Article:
, and hopefully, a place to stay tonight. You can follow her every step of the way, by watching live video broadcast from her hat.
Or walk with her
. [more inside]
posted by Tufa
on May 25, 2011 -
The details are hazy, but somewhere outside of Toronto in the winter of 2004, on a stretch of highway near the U.S. border, a computer onboard a large bus spontaneously combusted. Some point the finger at the driver, others blame a faulty battery. Whatever the cause, Themselves and the Notwist were stranded. Gigs were cancelled. Meals were skipped. Shady motels were booked in below-freezing weather. It was the fifth breakdown of the tour, and despite those frustrations, a minor language barrier and the unfamiliar terrain, a cross-continental brotherhood was forged.
Seven years later, the megagroup 13 & God have two albums, a live CD and and an EP
as proof of that fateful tour. Join Doseone
for a track-by-track commentary of their new album, and listen to the album
, streaming on Soundcloud
posted by filthy light thief
on May 23, 2011 -
is ready to serve up a nice stream of chiptunes pulled from serial key generators, program crackers, trainers and so on. A large part of their library comes from the formidable collection at Keygenmusic
, which carries the music in its original format and is organized by cracking group. Get nostalgic! Energize the workplace! Please note that no actual key generators or cracking information of any kind can be found on these sites.
posted by Monster_Zero
on Feb 1, 2011 -
Out of the blue, Sufjan Stevens, most famous for his epic indie symphony Illinois
(which can be streamed from this link), released an "EP" called All Delighted People
. It's 60 minutes long, you can play it all online for free, and the title track is a deliriously gorgeous 12-minute epic. He's also announced an upcoming new album, scheduled for release this October, called The Age of Adz
. You can stream its first single, I Walked
. [more inside]
posted by Rory Marinich
on Aug 30, 2010 -
Popular internet streaming service, Hulu has announced
its long-anticipated premium offering, which will allow users to stream shows to their TVs and iOS devices. The catch? You still have to watch the ads.
posted by schmod
on Jun 29, 2010 -
1. Create a record label named "Unknown."
2. Form a band named "Various Artists."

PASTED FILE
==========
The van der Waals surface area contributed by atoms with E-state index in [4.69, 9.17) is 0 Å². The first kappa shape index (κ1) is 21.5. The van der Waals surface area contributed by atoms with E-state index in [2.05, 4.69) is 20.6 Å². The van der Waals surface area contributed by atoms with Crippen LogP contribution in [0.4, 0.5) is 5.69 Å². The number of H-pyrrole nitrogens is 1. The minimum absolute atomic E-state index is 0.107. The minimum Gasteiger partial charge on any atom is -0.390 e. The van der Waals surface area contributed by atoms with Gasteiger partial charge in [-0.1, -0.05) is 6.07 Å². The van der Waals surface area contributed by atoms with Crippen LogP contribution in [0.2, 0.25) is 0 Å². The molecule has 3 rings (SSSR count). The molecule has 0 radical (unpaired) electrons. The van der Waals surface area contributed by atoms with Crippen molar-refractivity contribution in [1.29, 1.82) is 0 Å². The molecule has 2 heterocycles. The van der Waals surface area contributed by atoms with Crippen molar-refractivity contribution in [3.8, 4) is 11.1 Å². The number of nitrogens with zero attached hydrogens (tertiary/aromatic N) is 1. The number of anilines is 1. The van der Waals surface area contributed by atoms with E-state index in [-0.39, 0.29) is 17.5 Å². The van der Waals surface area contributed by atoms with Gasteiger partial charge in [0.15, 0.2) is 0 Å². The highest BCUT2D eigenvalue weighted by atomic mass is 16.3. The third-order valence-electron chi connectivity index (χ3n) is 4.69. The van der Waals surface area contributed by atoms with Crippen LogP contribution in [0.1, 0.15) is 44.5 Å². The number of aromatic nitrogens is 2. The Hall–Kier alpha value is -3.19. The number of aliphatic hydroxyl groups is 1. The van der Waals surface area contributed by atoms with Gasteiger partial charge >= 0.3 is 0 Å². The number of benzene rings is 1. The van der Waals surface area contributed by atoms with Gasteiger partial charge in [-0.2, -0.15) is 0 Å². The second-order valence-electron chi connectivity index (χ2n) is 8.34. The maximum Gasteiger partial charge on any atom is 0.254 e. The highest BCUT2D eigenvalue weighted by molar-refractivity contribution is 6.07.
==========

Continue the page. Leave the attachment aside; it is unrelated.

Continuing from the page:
3. (step 3 not required)
No, really: Please take your royalty check
Royalties are piling up from digital music streams, and a nonprofit has to track down artists who don't know. Then it has to convince them it's not a scam.
posted by planetkyoto
on Mar 12, 2010 -
is a site that was created to help find internet broadcasts of live baseball games. Specifically those that are available for free.
posted by acro
on Aug 6, 2009 -
from Small's Jazz Club
, searchable by instrument, then performer, then date, starting with September 27, 2007.
Hours and hours and hours and hours of the some of the best jazz from New York's downtown scene. Stream and snap your fingers, man.
posted by klangklangston
on Jul 15, 2009 -
is a free media-center program (currently only for Mac and Linux), that, in addition to playing most multimedia formats, provides a portal for many popular internet streaming channels
. Its interface enabled folks who used Apple Tv, or who had connected their computer to their television, to browse and watch this content much like they would a regular television broadcast. But yesterday, NBC's popular (in the US)
that it would be pulling its programs from Boxee at the request of its content providers. While the move puzzled and angered many Boxee users
, who pointed out that they still saw the same advertisements that they would see on Hulu's site, some speculate
that the large media companies saw Boxee as a threat to the cable delivery system. In other words, Hulu is for laptops, not for televisions, an auxiliary instead of an alternative to traditional tv.
posted by bibliowench
on Feb 19, 2009 -
has been described as a Twitter for Music.
The site allows users to create streaming playlists by searching for music hosted elsewhere online. You can make a playlist for your own listening pleasure, immediately find and hear a song that's been running through your brain, follow the blips of users (or "djs" in their parlance), and give and receive affirmations of musical taste ("props"). If you want more
of the world to know exactly what you've listened to at any particular moment, you can integrate your account with last.fm, friendfeed, twitter, and the like. Unlike the late, lamented Muxtape, there are no copyright-violating uploads (that blip.fm hosts, at any rate).
Surely the RIAA will have no problem with this
posted by bibliowench
on Dec 10, 2008 -